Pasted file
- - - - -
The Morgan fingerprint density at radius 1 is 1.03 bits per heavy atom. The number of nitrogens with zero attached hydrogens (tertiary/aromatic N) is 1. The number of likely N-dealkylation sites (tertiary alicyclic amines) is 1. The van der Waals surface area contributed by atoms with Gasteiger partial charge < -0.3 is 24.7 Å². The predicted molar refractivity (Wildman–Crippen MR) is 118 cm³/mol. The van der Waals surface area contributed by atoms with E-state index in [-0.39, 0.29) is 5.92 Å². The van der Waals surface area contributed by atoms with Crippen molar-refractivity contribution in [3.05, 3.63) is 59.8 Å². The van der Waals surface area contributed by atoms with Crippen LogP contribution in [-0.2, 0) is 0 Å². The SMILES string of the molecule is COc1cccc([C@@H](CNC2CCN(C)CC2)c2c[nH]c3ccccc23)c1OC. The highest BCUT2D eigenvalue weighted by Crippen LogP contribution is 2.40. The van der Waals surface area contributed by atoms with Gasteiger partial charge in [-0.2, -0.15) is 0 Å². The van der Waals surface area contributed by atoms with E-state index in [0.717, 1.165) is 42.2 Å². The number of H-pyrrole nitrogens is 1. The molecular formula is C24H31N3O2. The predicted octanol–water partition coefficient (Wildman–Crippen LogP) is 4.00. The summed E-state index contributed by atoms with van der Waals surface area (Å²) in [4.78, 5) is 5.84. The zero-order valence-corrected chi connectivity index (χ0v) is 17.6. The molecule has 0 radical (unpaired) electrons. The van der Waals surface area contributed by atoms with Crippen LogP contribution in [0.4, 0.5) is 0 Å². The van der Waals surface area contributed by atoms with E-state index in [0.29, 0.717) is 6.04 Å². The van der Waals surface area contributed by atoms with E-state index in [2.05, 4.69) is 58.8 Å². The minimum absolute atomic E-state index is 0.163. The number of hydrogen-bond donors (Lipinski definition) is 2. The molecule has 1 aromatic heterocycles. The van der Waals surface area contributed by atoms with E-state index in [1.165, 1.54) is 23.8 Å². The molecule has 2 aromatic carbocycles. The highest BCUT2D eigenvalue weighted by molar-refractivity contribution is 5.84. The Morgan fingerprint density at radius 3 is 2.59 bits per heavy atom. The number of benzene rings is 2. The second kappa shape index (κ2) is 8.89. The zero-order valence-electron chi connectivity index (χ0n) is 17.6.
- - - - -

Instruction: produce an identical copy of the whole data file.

The Morgan fingerprint density at radius 1 is 1.03 bits per heavy atom. The number of nitrogens with zero attached hydrogens (tertiary/aromatic N) is 1. The number of likely N-dealkylation sites (tertiary alicyclic amines) is 1. The van der Waals surface area contributed by atoms with Gasteiger partial charge < -0.3 is 24.7 Å². The predicted molar refractivity (Wildman–Crippen MR) is 118 cm³/mol. The van der Waals surface area contributed by atoms with E-state index in [-0.39, 0.29) is 5.92 Å². The van der Waals surface area contributed by atoms with Crippen molar-refractivity contribution in [3.05, 3.63) is 59.8 Å². The van der Waals surface area contributed by atoms with Crippen LogP contribution in [-0.2, 0) is 0 Å². The SMILES string of the molecule is COc1cccc([C@@H](CNC2CCN(C)CC2)c2c[nH]c3ccccc23)c1OC. The highest BCUT2D eigenvalue weighted by Crippen LogP contribution is 2.40. The van der Waals surface area contributed by atoms with Gasteiger partial charge in [-0.2, -0.15) is 0 Å². The van der Waals surface area contributed by atoms with E-state index in [0.717, 1.165) is 42.2 Å². The number of H-pyrrole nitrogens is 1. The molecular formula is C24H31N3O2. The predicted octanol–water partition coefficient (Wildman–Crippen LogP) is 4.00. The summed E-state index contributed by atoms with van der Waals surface area (Å²) in [4.78, 5) is 5.84. The zero-order valence-corrected chi connectivity index (χ0v) is 17.6. The molecule has 0 radical (unpaired) electrons. The van der Waals surface area contributed by atoms with Crippen LogP contribution in [0.4, 0.5) is 0 Å². The van der Waals surface area contributed by atoms with E-state index in [0.29, 0.717) is 6.04 Å². The van der Waals surface area contributed by atoms with E-state index in [2.05, 4.69) is 58.8 Å². The minimum absolute atomic E-state index is 0.163. The number of hydrogen-bond donors (Lipinski definition) is 2. The molecule has 1 aromatic heterocycles. The van der Waals surface area contributed by atoms with E-state index in [1.165, 1.54) is 23.8 Å². The molecule has 2 aromatic carbocycles. The highest BCUT2D eigenvalue weighted by molar-refractivity contribution is 5.84. The Morgan fingerprint density at radius 3 is 2.59 bits per heavy atom. The number of benzene rings is 2. The second kappa shape index (κ2) is 8.89. The zero-order valence-electron chi connectivity index (χ0n) is 17.6.